The "Dos" and "Don'ts" of Re-Building Confidence and Self-Worth After Divorce: Part 2

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View Part 1 of The “Dos” and “Don’ts” of Re-Building Confidence and Self-Worth After Divorce

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Do

  1. Tend to Your Healing and Listen to Your Feelings: Don’t push too hard and allow yourself to say “no.” Many women in married relationships spread themselves very thin with family and other obligations. While you are in a period of healing, acknowledge and accept that you do not have to take on more than you are ready for. Be comfortable politely declining invitations you are not yet ready for or obligations you do not truly wish to take on. If you feel overwhelmed, scale back. Just because you always volunteered for extra projects at work, ran marathons and led the bake sales before, doesn’t mean you are obligated to continue all of that – for now. Taking a break can be good, isolating yourself is not good. Be mindful of the distinction between maintaining balance and avoiding interacting.
  1. Improve Your Communication Skills with Your Ex and with Others: This can be challenging, depending on where you are in the healing process. Practice being clear, concise and polite with your ex when discussing any issues after your divorce. You may still feel hurt, or he may still feel hurt, but now is the time to work on reconciling those feelings and not fall into old patterns. Resist any urges to name call or blame, even if your ex does. Practice explaining your position concisely but politely. If you are able to speak on the phone, try typing out what you plan to say first. Visualize how you would feel if he were making your points
    to you. We cannot clean up someone else’s side of the street, but we can always work on making our side of the street cleaner. Effective communication is magic that moves mountains.
  1. Accept that “Transitional Dating” is Okay: It is okay to join a dating website and use it to “practice” dating again, with no intention of finding a relationship or ever going on a second date with people. Really. It is. In fact, studies show it is extremely good for our self-confidence; it sharpens our social skills and can even improve our interview skills. If nothing else, it can make for some very interesting stories. Be open to life’s humorous experiences, laughter is good medicine.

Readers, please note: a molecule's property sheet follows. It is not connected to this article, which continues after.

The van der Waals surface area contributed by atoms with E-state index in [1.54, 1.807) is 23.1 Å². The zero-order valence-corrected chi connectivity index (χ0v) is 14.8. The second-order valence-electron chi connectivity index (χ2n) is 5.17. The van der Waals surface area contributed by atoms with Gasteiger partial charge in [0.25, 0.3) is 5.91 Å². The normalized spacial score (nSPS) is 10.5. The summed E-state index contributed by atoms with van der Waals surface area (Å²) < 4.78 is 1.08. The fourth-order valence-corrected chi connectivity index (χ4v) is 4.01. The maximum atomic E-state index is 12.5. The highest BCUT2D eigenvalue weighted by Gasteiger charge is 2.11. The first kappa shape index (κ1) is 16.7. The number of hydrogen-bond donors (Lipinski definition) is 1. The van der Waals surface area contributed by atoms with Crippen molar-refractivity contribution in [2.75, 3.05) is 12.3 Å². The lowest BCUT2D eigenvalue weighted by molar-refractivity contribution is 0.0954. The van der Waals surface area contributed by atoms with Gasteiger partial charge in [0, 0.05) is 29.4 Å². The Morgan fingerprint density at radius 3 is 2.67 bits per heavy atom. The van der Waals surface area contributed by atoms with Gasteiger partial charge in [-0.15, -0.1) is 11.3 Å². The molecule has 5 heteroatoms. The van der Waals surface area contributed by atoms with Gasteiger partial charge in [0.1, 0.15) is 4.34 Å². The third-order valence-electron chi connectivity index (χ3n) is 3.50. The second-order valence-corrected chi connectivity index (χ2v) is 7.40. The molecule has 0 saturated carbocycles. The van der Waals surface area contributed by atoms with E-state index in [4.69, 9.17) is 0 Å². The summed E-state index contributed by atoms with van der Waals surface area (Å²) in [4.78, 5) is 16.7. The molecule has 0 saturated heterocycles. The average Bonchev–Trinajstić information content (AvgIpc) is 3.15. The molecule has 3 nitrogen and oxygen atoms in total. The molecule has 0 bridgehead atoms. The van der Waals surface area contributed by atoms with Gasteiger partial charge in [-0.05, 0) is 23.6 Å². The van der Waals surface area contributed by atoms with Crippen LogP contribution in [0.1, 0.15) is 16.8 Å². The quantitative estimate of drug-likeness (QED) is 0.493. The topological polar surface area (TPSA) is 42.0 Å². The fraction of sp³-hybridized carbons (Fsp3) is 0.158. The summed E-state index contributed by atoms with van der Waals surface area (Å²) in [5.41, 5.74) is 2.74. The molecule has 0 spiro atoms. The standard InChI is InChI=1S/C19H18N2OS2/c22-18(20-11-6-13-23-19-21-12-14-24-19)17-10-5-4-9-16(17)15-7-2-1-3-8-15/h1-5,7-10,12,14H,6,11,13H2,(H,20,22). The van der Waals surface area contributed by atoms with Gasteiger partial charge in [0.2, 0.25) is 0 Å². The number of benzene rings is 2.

Don’t

  1. Give in to Negative Thoughts, Feelings and Behavior Patterns: If you accept that the definition of insanity is doing the same thing over and over again, yet continuing to expect different results, then you can probably understand why it’s important to build new habits and thinking
    patterns and to be consistent about them. If you sustained verbal abuse or if you attempted reconciliation that was met with rejection, it can take a long time to fully shed the negative emotional impact. It is very important to remind yourself that those thoughts were not healthy and that they no longer serve you. Then, let them go. There is no such thing as “successful revenge.” Vengeful behavior always has more than one victim and the perpetrator is always negatively impacted as well as the intended target.
  1. Ask Friends or Family to “Pick Sides”: Regardless of the make-up of your social circle or family unit, it will take time for those who knew you as a couple to adjust to the divorce too. Trying to force them to align their allegiance with you or cutting them out if they maintain a relationship with your former spouse will only cause additional negative feelings. Allow everyone time to re-adjust and get used to this “new normal.” It is your dignity, your behavior and your attitude that will cause people to maintain their relationships
    with you, not your insistence that they do so. If people close to you maintain contact with your former spouse, be respectful and behave with poise. Try to accept that you are in control of your feelings and your behavior, but trying to control the behavior of others is about as productive as trying to herd cats with a spaghetti noodle (read: not productive.)

Of course, we realize that there are always exceptions to these suggestions. These are derived from our long experience speaking with women who are in the process of and healing from divorce. Please use these as a guideline
and a starting point. If you are curious about our services or need more information about the process of divorce, please contact us regarding a consultation.

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